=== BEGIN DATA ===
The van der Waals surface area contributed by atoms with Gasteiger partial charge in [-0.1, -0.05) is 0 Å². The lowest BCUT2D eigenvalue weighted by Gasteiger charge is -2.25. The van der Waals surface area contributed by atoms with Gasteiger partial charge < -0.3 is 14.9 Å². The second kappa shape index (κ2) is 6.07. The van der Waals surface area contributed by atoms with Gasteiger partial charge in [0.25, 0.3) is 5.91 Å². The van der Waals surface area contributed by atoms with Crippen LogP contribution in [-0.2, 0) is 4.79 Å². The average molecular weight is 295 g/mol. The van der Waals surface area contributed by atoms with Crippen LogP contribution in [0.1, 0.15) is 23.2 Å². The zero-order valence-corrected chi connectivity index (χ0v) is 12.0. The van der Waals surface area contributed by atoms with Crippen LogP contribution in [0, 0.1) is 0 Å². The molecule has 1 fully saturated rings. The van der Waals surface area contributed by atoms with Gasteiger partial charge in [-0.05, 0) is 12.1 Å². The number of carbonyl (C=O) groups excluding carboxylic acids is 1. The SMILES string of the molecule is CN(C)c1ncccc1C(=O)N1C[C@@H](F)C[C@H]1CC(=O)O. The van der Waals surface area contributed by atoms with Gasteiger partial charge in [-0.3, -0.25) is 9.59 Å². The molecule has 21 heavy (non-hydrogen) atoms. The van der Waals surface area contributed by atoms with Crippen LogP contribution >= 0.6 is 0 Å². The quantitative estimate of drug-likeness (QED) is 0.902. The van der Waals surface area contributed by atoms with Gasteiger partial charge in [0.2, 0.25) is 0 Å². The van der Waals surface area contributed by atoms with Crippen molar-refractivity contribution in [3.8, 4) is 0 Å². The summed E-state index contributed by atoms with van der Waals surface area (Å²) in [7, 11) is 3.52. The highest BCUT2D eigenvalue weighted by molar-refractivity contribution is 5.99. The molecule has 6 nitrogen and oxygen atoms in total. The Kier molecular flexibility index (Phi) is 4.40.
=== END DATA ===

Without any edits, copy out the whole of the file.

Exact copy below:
The van der Waals surface area contributed by atoms with Gasteiger partial charge in [-0.1, -0.05) is 0 Å². The lowest BCUT2D eigenvalue weighted by Gasteiger charge is -2.25. The van der Waals surface area contributed by atoms with Gasteiger partial charge < -0.3 is 14.9 Å². The second kappa shape index (κ2) is 6.07. The van der Waals surface area contributed by atoms with Gasteiger partial charge in [0.25, 0.3) is 5.91 Å². The van der Waals surface area contributed by atoms with Crippen LogP contribution in [-0.2, 0) is 4.79 Å². The average molecular weight is 295 g/mol. The van der Waals surface area contributed by atoms with Crippen LogP contribution in [0.1, 0.15) is 23.2 Å². The zero-order valence-corrected chi connectivity index (χ0v) is 12.0. The van der Waals surface area contributed by atoms with Crippen LogP contribution in [0, 0.1) is 0 Å². The molecule has 1 fully saturated rings. The van der Waals surface area contributed by atoms with Gasteiger partial charge in [-0.05, 0) is 12.1 Å². The number of carbonyl (C=O) groups excluding carboxylic acids is 1. The SMILES string of the molecule is CN(C)c1ncccc1C(=O)N1C[C@@H](F)C[C@H]1CC(=O)O. The van der Waals surface area contributed by atoms with Gasteiger partial charge in [-0.3, -0.25) is 9.59 Å². The molecule has 21 heavy (non-hydrogen) atoms. The van der Waals surface area contributed by atoms with Crippen LogP contribution >= 0.6 is 0 Å². The quantitative estimate of drug-likeness (QED) is 0.902. The van der Waals surface area contributed by atoms with Gasteiger partial charge in [0.2, 0.25) is 0 Å². The van der Waals surface area contributed by atoms with Crippen molar-refractivity contribution in [3.8, 4) is 0 Å². The summed E-state index contributed by atoms with van der Waals surface area (Å²) in [7, 11) is 3.52. The highest BCUT2D eigenvalue weighted by molar-refractivity contribution is 5.99. The molecule has 6 nitrogen and oxygen atoms in total. The Kier molecular flexibility index (Phi) is 4.40.